University of Hertfordshire

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Original languageEnglish
JournalHistorical Research
Publication statusAccepted/In press - 11 Aug 2022

Abstract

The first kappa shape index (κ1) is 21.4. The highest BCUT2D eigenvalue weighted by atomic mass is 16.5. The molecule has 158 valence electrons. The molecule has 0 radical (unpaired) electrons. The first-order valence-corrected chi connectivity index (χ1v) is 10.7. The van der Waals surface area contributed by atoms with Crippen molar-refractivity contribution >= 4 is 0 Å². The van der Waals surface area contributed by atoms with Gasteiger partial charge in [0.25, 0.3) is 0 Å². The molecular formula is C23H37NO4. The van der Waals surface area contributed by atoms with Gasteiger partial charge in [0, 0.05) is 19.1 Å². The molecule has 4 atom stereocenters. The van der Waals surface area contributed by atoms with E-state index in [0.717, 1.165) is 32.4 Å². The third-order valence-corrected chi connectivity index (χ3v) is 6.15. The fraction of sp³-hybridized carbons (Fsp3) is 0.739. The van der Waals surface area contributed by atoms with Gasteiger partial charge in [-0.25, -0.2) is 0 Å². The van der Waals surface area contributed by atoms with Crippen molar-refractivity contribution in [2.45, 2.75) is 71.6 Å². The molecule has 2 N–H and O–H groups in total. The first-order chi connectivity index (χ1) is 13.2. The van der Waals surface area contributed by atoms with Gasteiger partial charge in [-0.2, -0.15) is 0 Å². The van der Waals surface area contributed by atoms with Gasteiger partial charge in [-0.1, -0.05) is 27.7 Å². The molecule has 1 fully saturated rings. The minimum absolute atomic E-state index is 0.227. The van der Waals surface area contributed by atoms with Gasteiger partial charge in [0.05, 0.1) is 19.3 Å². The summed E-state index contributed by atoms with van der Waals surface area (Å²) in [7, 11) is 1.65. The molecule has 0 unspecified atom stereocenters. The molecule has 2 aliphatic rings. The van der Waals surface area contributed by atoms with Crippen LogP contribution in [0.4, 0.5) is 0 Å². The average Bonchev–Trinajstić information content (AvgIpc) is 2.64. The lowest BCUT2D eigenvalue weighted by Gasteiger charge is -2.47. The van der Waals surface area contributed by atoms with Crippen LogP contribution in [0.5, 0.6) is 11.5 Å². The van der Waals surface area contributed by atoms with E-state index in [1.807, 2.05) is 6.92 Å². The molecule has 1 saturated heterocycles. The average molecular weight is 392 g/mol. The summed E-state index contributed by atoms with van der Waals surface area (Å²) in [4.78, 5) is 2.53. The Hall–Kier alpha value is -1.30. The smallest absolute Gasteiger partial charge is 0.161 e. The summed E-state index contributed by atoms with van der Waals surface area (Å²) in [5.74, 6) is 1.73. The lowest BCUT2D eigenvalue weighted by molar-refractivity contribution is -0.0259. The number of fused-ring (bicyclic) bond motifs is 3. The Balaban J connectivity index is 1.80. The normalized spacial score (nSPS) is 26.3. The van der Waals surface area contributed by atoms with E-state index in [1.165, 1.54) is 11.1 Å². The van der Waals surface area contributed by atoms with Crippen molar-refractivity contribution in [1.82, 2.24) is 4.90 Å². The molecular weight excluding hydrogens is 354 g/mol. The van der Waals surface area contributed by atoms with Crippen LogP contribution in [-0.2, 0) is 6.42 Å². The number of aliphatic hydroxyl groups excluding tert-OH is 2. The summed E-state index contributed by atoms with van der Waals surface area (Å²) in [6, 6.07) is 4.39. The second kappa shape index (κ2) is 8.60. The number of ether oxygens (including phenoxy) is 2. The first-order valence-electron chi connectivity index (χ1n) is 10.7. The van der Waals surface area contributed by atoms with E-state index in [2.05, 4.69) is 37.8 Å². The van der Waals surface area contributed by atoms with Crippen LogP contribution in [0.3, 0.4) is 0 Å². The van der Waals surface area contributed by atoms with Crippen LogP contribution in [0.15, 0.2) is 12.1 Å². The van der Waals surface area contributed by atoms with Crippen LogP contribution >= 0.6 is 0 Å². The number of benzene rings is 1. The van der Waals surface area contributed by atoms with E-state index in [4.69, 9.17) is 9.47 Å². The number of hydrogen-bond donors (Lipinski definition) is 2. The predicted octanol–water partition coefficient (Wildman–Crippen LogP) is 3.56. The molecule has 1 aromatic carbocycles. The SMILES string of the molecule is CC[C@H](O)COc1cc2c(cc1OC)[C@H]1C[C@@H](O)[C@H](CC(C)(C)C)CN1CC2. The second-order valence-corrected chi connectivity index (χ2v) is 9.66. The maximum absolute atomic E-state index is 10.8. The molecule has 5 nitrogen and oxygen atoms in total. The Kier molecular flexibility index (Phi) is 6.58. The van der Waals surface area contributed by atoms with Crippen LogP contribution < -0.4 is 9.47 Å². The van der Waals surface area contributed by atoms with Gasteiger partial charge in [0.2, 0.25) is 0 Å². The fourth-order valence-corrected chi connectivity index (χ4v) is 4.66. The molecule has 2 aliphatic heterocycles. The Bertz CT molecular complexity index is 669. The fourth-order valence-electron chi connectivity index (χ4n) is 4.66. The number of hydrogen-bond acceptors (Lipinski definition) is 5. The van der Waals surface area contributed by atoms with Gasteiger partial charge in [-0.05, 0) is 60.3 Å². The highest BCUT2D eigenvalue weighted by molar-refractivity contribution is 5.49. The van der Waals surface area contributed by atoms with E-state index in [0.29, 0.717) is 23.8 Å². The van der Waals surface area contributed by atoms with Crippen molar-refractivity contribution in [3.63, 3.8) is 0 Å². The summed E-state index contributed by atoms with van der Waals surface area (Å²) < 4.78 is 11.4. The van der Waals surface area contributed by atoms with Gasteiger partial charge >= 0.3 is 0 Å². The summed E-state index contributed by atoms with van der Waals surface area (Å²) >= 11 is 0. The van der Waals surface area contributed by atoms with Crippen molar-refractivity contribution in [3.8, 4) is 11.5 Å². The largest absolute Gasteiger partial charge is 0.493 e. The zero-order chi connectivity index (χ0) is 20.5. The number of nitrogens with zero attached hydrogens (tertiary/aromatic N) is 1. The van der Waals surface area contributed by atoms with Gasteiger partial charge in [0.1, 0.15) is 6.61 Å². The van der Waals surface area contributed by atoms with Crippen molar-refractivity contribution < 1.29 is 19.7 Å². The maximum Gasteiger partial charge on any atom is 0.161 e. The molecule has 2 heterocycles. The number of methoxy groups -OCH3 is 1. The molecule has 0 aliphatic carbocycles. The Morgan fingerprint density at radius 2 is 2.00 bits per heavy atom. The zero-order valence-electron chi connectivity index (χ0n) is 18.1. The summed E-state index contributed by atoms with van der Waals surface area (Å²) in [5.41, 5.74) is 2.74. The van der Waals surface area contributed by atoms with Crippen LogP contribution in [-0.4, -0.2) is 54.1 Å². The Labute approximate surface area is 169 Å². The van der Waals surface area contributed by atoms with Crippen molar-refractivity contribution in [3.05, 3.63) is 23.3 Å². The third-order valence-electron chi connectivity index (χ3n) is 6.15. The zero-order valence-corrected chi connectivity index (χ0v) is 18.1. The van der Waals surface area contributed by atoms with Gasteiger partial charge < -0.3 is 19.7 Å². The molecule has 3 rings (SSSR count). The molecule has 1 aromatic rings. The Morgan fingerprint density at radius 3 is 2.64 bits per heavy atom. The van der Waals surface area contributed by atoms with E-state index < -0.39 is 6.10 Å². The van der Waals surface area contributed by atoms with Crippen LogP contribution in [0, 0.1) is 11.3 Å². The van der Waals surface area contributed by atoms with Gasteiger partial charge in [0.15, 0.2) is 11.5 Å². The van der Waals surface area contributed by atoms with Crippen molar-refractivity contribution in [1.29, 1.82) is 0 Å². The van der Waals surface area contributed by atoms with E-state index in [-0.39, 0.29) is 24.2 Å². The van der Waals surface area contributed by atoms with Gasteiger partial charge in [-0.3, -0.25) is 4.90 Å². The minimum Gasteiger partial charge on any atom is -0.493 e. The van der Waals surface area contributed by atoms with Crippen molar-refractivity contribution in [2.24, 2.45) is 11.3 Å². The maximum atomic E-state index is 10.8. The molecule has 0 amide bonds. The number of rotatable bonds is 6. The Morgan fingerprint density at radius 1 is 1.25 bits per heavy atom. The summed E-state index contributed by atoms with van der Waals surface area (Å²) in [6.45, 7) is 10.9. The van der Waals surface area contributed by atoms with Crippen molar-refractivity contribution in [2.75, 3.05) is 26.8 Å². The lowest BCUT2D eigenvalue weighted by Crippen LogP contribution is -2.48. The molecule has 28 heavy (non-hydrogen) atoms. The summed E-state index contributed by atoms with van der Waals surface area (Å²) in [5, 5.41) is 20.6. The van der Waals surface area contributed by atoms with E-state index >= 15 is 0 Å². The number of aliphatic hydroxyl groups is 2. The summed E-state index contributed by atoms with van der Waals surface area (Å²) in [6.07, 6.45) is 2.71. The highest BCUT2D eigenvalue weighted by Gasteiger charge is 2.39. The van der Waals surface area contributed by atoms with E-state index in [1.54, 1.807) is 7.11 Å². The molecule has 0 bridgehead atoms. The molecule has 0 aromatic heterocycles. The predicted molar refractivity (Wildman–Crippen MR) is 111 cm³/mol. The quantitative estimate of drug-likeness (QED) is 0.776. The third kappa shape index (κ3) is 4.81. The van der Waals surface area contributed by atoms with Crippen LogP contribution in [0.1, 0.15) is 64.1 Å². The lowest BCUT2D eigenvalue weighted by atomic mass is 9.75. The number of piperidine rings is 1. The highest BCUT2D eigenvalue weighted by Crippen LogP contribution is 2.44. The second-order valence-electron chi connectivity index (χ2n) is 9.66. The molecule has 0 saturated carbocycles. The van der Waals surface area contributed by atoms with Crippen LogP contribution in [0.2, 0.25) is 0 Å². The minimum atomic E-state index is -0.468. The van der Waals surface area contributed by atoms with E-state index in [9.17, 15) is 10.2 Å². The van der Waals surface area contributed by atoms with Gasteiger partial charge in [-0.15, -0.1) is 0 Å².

Early modern women frequently experienced miscarriages at different stages of their pregnancies. Scholarly investigation has revealed the emotional strain this placed on women and how women rationalized their experiences within social and religious frameworks. This process of reconciliation was not divorced from women’s physical experiences. Women’s bodies were altered by pregnancy and miscarriage was perceived as a uniquely dangerous outcome for women’s health. Medical literature, diary entries, and personal correspondence show that women experienced significant pain, discomfort, illness, and lingering medical issues including retention of the foetus and placenta, haemorrhaging, headaches, and fertility issues. Women thus needed time and medical interventions to recover from miscarriage. This article argues that to understand fully responses to miscarriage in the early modern period we need to reintegrate the physical toll that pregnancy and pregnancy loss took on the body.

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